Flour Fortification Resulted in 35,500 Healthier Babies Last Year
Total represents 13% of preventable neural tube defects
15 July 2016
Last year an estimated 35,500 babies – an average of 97 a day – were born without neural tube defects (NTDs) in 58 countries which implement mandatory programs to fortify flour with folic acid, according to research published this week in Birth Defects Research Part A: Clinical and Molecular Teratology. The research also notes that this figure only represents 13.2% of all NTDs that could be prevented globally. See the related editorial.
“We have known that folic acid prevents the majority of NTDs for 25 years, yet only a small fraction of these birth defects is being prevented worldwide,” said Vijaya Kancherla, one of the study authors. Kancherla is instructor in the Department of Epidemiology and researcher with the Center for Spina Bifida Prevention at Emory University in Atlanta, Georgia, in the United States. “We urgently need political will to improve the nutrition of women of reproductive age in all countries so that we can prevent serious birth defects that occur due to lack of enough folic acid in the mother.”
No prevention: 0% prevention in countries consuming less than 20 mcg/day of folic acid from fortified flour daily
The study estimates that 268,700 cases of folic acid-preventable spina bifida and anencephaly – the most common NTDs – would occur annually without any folic acid interventions. With spina bifida, the spine does not form correctly. Spina bifida health outcomes range from some loss of movement to loss of bladder control and paralysis. Children with spina bifida often do not live to be adults. Common causes of death are hydrocephalus, infections, pneumonia, and heart and lung problems. Anencephaly is caused by the brain not forming correctly; it is fatal within days after birth.
The recent analysis focused on 58 countries with mandates to fortify wheat flour alone or in combination with maize flour with at least one part folic acid per million parts flour. Countries were not included if fortification mandates were not implemented or if fortification was voluntary. The study also did not consider whether other foods were fortified with folic acid.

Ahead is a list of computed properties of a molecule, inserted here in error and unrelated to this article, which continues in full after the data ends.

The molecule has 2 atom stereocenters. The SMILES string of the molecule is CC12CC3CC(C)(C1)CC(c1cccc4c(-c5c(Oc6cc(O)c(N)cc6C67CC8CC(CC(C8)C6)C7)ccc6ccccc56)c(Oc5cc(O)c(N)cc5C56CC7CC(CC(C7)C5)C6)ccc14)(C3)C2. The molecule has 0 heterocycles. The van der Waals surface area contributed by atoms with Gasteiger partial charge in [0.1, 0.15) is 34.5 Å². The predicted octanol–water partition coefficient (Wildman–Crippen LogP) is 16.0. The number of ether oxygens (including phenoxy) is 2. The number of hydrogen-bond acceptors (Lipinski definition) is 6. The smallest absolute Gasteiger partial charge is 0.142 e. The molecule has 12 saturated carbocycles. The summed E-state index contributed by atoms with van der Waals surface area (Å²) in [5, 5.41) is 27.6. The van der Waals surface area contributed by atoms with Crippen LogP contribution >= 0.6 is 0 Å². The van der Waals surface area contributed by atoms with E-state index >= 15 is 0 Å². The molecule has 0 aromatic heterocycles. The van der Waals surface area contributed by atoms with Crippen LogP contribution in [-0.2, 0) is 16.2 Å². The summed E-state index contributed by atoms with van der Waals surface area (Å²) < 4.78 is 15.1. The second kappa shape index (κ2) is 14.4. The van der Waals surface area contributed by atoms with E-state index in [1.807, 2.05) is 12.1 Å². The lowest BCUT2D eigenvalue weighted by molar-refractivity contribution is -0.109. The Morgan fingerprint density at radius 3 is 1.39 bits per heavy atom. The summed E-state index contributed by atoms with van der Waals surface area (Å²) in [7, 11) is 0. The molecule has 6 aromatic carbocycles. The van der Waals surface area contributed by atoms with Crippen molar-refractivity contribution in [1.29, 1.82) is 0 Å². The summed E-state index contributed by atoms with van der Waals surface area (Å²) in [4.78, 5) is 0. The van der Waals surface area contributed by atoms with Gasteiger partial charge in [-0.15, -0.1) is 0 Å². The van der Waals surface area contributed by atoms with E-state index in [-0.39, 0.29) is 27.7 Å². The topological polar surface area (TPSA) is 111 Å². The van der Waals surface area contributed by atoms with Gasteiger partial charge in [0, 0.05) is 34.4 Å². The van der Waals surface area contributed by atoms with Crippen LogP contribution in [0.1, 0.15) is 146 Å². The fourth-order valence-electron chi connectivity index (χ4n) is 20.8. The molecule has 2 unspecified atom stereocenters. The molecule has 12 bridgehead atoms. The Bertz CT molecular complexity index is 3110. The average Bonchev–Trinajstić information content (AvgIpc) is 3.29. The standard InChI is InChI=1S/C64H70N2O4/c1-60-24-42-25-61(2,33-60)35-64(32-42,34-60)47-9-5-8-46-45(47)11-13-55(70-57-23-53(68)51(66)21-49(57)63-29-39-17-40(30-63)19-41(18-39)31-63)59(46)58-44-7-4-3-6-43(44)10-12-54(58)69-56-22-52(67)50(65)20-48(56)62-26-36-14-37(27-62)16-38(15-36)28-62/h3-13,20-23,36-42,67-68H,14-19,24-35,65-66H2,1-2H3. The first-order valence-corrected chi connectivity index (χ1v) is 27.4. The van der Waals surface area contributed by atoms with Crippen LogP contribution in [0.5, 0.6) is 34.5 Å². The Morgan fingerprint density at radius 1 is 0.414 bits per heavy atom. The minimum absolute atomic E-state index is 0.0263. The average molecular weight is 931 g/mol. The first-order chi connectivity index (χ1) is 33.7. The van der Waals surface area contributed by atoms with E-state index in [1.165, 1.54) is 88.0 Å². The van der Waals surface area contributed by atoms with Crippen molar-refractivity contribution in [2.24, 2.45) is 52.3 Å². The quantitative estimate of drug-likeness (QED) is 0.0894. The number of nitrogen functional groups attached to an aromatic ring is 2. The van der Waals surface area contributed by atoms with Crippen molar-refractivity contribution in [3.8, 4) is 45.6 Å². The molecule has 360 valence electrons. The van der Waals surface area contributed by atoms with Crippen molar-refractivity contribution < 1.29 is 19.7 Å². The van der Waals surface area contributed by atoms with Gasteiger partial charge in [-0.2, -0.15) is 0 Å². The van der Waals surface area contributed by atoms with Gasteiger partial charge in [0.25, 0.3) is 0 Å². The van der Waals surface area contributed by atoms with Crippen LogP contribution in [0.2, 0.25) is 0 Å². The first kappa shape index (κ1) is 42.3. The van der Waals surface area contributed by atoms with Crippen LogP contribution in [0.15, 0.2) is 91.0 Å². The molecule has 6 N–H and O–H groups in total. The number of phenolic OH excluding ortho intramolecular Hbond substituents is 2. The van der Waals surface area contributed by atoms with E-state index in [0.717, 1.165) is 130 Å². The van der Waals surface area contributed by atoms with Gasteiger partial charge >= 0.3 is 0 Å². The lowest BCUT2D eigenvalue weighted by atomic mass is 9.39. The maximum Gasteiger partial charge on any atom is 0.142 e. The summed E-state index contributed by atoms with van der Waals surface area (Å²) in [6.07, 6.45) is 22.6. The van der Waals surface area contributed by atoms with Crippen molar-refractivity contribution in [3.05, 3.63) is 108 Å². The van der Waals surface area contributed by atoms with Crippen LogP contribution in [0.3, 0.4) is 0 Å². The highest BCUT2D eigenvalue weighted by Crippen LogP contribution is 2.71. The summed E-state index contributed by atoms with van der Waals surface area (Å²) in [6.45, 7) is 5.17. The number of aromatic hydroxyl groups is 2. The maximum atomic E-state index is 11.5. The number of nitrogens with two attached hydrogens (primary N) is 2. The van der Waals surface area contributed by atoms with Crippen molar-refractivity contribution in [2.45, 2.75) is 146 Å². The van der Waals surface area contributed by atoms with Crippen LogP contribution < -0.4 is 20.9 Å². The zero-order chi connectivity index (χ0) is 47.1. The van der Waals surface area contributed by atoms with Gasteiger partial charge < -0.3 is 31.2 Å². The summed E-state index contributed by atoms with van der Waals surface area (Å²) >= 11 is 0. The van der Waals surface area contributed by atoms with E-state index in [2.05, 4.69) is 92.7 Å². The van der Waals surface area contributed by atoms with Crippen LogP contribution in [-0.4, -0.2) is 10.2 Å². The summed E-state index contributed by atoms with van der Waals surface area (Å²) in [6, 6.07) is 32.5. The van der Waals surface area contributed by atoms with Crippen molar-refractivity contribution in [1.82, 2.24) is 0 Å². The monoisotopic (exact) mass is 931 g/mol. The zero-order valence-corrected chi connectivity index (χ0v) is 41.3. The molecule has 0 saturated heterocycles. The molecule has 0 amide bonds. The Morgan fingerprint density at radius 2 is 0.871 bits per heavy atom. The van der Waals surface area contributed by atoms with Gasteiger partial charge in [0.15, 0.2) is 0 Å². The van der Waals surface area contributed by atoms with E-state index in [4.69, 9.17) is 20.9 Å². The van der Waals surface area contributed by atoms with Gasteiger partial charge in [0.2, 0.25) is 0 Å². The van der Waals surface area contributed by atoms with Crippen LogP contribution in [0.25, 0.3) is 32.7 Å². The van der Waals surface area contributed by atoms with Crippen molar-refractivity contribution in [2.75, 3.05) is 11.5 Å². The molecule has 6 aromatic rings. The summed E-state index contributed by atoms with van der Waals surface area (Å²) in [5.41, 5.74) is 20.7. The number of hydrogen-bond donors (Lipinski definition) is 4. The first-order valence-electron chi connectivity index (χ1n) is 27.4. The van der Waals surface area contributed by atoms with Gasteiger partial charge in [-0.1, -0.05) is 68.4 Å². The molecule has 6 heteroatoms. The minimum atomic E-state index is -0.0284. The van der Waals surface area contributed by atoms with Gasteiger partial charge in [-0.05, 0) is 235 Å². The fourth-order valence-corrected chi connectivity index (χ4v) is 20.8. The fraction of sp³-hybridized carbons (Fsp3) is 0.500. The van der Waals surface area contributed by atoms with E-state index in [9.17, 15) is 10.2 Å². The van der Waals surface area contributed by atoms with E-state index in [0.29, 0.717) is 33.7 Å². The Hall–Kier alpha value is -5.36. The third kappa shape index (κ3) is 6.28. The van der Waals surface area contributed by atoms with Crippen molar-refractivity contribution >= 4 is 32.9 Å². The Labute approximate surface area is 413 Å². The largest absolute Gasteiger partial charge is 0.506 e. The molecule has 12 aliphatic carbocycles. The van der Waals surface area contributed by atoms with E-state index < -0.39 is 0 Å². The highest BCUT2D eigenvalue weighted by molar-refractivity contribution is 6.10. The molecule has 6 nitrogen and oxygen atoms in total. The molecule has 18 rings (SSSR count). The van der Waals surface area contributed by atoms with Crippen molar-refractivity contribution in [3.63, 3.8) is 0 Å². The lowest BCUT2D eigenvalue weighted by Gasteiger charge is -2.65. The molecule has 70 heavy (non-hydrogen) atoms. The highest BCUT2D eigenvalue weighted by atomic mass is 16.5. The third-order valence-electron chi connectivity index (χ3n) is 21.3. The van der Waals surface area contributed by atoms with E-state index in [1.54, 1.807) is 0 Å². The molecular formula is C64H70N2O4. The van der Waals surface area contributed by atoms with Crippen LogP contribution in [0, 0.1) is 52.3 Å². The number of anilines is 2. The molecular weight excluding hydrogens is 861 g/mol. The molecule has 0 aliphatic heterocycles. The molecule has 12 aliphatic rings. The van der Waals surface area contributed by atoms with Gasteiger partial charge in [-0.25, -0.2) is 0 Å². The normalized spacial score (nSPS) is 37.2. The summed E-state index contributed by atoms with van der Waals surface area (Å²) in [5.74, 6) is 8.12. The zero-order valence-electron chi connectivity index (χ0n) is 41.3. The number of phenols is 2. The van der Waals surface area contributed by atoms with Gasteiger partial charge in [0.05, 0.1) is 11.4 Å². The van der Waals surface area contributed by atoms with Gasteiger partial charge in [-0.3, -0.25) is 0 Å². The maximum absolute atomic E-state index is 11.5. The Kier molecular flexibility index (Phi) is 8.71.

“We concentrated on mandatory flour fortification because it is a proven intervention that reaches the majority of the population in the country equitably,” Kancherla said. “It is safe, effective and extremely cost-saving. In contrast, voluntary fortification, as seen in Ireland, does not reliably prevent NTDs. Also, folic acid supplementation programs often fail because most women do not take folic acid pills before pregnancy, especially if they are not planning the pregnancy. So, mandatory fortification is the best strategy for quick, inexpensive, continuous results.”
The researchers found that Australia and Fiji plus most countries in North, Central, South America and the Caribbean have a high degree of prevention due to mandatory flour fortification. Several countries in Africa have achieved modest prevention. But Europe and most countries in Asia and Africa had no NTD prevention from flour fortification (see map).
Adding folic acid, a form of vitamin B9, to flour increases the population’s blood folate levels. The World Health Organization recommends a red blood folate cell concentration above 400 nanogram/milliliter (ng/mL) in women of reproductive age to prevent NTDs. At these levels, the NTD birth prevalence would be 0.5 to 0.6 per 1000. Any prevalence higher than this should be considered as an epidemic and result in immediate action, Kancherla said.
A 2006 March of Dimes publication estimated that the average global birth prevalence of NTDs was 2.4 per 1000 live births. This figure did not include pregnancy loss, still births, and terminations of pregnancies due to NTDs. Countries with mandatory fortification programs, such as Canada, Costa Rica, and Australia, report less than the March of Dimes estimate of 2.4 NTDs per 1000 live births.
For this research, authors calculated that 200 micrograms of folic acid a day would prevent most cases of spina bifida and anencephaly. That is based on experiences in the United States where adding folic acid to enriched grain products contributes about 138 micrograms of folic acid a day to Americans’ diets. This is credited with preventing 1,326 NTDs annually. The US mandate has been effective since 1 January 1998. If the annual estimate of NTDs prevented was consistent throughout the past 18 years, 23,868 birth defects have been prevented thus far due to grain fortification in the US.
Infants born with spina bifida will undergo a lifetime of surgeries and face many health issues. Consequently the healthcare costs that are averted when spina bifida is prevented can be tremendous. In the US, preventing spina bifida by fortifying grains represents a net savings of US$ 603 million annually.
Most countries do not have birth defect surveillance systems which makes more accurate global estimates challenging. Country profiles on the Food Fortification Initiative website include the NTD prevalence from other sources if known and from the March of Dimes Global Report if other country data is not available.
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